April 2017

“Hallelujah” Your Way

Consider how you might play Leonard Cohen’s oft-covered song.

Click on the thumbnail images below to access “Hallelujah” accompaniment charts for standard Modern Band ensemble instruments (guitar, keyboard, bass, drums).


A few notes about the symbols and terms here:  1) The guitar, bass, and keyboard charts all include thick, straight lines that denote the starts and ends of measures. In between these lines are smaller diagonal lines that stand for beats. There are six beats to each measure, meaning that the song is in 6/8 time. 2) The guitar chord diagrams show how the chords should look on the fretboard. Their positions on the neck are indicated by the numbers to the left of the diagrams, which tell you what the lowest fret is. The numbers inside the black dots indicate which fingers of your fretting hand to use on which notes. 3) The Xs above the guitar and bass diagrams represent strings that shouldn’t be played, while the Os are strings that should be played open. 4) The chord diagrams in the main section of the keyboard chart show that chords can be formed a few different ways by changing the order of their notes. A fancier word for this is inversion, which you may notice in parentheses next to these “different” chords. Sometimes the root note is on the bottom, sometimes it’s on the top, sometimes it’s in the middle. It’s still the same chord, but changing the note order brings out interesting new characteristics. 5) At the bottom of the keyboard chart, the Rhythm section shows two possible ways to play the chords. The Standard way is arpeggiated (meaning that the individual notes making up the chords are played one at a time), with the left hand (black) playing the root note and the right hand (light gray) playing the rest. The Easy way involves playing the root note with your left hand at the beginning of each  measure and then playing the remaining notes with your right hand in the middle of each measure, on beat 4.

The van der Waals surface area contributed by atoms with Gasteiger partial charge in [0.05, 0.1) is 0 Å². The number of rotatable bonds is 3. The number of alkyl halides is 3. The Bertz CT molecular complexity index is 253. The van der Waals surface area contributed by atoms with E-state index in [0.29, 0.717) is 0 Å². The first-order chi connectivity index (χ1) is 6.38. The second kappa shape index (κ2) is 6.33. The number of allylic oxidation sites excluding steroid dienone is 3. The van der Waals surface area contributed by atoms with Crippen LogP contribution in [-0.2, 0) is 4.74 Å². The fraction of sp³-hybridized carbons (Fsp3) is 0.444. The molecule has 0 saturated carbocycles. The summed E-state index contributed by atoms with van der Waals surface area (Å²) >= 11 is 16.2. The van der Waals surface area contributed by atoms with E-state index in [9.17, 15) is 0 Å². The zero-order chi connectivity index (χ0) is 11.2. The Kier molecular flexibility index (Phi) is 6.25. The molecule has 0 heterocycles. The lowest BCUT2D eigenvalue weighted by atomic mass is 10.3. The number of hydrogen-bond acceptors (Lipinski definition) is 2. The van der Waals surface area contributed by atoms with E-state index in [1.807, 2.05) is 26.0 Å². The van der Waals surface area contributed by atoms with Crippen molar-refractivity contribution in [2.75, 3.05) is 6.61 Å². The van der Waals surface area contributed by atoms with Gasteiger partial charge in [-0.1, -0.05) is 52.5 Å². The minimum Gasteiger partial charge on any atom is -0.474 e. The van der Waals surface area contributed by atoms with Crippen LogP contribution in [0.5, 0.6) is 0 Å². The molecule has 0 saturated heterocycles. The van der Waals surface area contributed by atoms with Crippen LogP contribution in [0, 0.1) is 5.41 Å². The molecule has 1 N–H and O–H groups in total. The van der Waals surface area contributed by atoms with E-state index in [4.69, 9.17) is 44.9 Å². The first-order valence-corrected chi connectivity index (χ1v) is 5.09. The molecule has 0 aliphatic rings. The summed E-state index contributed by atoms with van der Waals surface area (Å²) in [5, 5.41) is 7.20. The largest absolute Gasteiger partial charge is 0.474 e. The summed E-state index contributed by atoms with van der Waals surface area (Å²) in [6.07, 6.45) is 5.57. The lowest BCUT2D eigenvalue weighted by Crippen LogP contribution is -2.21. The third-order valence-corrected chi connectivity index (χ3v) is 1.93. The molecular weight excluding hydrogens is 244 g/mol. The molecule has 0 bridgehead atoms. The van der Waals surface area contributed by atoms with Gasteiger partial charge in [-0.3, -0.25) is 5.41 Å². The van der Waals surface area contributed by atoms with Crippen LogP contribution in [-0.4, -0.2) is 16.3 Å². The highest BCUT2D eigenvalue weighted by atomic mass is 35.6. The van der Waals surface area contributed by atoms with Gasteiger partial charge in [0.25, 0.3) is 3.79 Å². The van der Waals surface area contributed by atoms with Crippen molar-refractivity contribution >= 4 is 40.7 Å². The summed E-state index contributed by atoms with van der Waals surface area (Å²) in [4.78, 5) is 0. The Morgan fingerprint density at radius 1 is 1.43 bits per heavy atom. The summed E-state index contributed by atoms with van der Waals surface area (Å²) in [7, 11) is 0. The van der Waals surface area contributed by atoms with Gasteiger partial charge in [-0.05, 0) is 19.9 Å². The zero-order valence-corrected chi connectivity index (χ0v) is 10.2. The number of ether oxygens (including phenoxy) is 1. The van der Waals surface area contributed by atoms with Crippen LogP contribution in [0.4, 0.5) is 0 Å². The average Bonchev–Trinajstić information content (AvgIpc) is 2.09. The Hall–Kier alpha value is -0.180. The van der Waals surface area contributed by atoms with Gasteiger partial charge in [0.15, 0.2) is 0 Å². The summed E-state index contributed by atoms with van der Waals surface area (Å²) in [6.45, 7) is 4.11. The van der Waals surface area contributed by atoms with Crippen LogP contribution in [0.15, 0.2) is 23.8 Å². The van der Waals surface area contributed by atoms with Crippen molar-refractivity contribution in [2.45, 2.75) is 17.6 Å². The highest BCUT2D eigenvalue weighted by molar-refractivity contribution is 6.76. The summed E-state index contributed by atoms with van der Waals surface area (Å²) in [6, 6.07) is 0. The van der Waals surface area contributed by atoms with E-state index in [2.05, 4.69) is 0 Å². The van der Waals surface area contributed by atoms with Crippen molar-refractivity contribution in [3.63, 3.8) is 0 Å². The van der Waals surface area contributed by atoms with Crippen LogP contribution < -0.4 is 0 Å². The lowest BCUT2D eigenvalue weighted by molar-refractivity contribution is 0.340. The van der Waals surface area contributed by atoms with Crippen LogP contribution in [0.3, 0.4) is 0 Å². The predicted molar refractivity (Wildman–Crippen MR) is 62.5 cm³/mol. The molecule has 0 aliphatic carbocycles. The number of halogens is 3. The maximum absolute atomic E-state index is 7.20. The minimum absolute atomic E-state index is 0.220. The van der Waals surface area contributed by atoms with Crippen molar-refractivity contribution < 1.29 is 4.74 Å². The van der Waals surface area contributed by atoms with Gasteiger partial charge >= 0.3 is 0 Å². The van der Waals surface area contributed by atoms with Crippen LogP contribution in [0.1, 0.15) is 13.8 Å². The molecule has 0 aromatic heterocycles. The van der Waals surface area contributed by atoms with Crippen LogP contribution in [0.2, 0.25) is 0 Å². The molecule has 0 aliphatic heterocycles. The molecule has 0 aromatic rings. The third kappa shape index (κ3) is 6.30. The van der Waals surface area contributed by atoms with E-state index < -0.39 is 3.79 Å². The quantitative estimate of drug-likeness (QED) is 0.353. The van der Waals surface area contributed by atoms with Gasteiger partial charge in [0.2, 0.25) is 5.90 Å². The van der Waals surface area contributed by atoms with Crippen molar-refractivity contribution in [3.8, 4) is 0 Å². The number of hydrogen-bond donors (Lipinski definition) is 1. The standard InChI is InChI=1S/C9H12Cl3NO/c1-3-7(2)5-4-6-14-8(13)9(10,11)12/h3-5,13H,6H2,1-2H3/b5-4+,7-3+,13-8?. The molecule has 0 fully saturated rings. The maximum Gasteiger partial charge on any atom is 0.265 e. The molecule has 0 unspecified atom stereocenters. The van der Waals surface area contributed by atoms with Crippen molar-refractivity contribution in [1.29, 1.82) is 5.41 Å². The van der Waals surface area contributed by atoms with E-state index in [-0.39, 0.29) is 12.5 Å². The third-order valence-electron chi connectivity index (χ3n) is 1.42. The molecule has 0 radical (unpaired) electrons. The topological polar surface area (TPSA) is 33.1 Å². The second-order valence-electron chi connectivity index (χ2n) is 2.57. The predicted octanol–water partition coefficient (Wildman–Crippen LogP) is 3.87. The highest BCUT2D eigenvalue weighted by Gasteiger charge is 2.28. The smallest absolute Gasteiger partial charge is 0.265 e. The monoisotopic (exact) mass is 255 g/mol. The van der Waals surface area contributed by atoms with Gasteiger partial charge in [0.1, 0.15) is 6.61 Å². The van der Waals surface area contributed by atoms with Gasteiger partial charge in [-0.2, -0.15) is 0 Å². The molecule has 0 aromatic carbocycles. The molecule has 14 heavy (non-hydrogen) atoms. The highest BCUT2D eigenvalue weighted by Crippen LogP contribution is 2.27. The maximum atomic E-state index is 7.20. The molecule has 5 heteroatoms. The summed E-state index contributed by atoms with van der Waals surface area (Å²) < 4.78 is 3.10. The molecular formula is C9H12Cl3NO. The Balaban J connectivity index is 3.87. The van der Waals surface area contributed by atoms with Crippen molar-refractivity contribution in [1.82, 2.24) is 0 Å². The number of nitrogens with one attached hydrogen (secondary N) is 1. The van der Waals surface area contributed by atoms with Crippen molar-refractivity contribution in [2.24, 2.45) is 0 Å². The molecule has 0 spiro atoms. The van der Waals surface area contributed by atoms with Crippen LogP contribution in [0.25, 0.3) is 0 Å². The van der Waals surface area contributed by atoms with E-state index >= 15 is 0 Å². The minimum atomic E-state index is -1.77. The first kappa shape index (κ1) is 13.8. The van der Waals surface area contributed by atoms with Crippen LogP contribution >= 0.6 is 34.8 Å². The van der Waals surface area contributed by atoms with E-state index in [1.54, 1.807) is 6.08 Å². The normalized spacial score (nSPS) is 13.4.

If you still have questions about what’s in these charts, ask your teacher.